United States v. Goldstein, Docket No. 04-1689-cr (2d Cir. March 29, 2006) (Walker, Hall, Gibson (by desig’n)): Goldstein raises a host of challenges to his conviction for credit card fraud and his 70-month sentence. Only a few are worth mention (and barely so).
First, Goldstein argues that the trial court erred in instructing the jury about his good faith as a defense. While the court properly told the jury that good faith is a complete defense to the fraud charges, Goldstein claims that this correct statement was undermined when the court “added language that improperly required the jury to find that Goldstein’s good faith was objectively reasonable.” Op. 6; see Cheek v. United States, 498 U.S. 192, 203 (1991) (good-faith belief, as a defense, need not be objectively reasonable). The problematic language is the highlighted portion of the following instruction: “If the defendant actually believed that he was authorized to use the access devices and took reasonable steps to check out that belief, then the defendant acted in good faith.” Op. 7 (emphasis in original). Because Goldstein failed to object below, unfortunately, appellate review was for plain error.
And the Circuit found no plain error. While acknowledging that Goldstein’s claim “has some appeal” and that the highlighted phrase “certainly evokes objectivity,” the Circuit concluded that he was not prejudiced by the likely error because “[t]aken as a whole, the charge appropriately interpreted the law of good faith.” Op. 9. Among other things, “the very next sentence of the instruction contains a specific directive that Goldstein had no burden to prove his good faith.” Op. 8. (How this statement undoes the damage of the erroneous one is unexplained). Additionally, “the jury was further instructed that it could not convict Goldstein . . . unless the government proved beyond a reasonable doubt that [his] conduct was calculated to deceive and that he intended to cause loss through his conduct.” Op. 9-10.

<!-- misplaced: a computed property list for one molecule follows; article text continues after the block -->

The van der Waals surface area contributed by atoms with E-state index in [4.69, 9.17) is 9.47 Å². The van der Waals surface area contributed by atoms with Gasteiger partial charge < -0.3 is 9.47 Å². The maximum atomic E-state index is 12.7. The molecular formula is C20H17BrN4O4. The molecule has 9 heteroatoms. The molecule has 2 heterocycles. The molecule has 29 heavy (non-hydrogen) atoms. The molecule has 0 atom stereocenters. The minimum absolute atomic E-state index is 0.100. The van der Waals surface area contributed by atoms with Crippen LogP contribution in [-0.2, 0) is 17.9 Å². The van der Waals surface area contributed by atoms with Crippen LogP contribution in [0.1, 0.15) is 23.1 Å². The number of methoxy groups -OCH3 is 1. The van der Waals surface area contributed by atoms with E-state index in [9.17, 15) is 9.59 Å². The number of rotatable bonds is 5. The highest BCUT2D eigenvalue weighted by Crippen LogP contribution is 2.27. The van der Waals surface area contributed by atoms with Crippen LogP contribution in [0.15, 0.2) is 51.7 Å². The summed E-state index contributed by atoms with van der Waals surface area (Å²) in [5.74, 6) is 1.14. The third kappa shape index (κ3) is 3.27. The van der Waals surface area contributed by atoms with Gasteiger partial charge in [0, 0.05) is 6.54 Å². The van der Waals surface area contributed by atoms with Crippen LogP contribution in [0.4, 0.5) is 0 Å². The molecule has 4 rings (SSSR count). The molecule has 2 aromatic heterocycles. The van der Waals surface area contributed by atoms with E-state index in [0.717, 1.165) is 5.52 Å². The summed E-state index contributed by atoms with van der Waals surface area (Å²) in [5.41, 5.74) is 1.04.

Second, Goldstein claims that the court erred in not instructing the jury that it had to agree unanimously as to which access devices (i.e., credit cards) he used “to obtain anything of value aggregating at least $1,000.” Op. 9. The statute of conviction, 18 U.S.C. § 1029(a)(2), criminalizes the fraudulent use of “one or more” access devices “during any one-year period” to obtain “anything of value aggregating $1,000 or more.”
This raises a question of first impression in the Circuit. However, the First Circuit rejected a similar challenge in 2003, and the Second follows that decision here. There is no error, the Court held, because “the identity of the particular credit cards is not an element of the offense but instead is a fact used to prove an element. The statute’s focus is on the amount of money people have lost through fraud rather than the number of people who have been defrauded.” Op. 9. The identity of the credit cards is “merely a fact used to prove an element” and not an element in itself. Op. 10. Unanimity as to the identity of the cards is therefore not required.
There is also a Crawford challenge to the introduction of certain documentary evidence concerning complaints by customers of Goldstein’s enterprise to their credit card companies, but the opinion does not provide enough information to evaluate the validity of the Court’s conclusion that there was no Sixth Amendment problem because “the evidence at issue was not ‘testimonial'” and in any event was not offered for its truth. Op. 15-16. (Sound familiar?)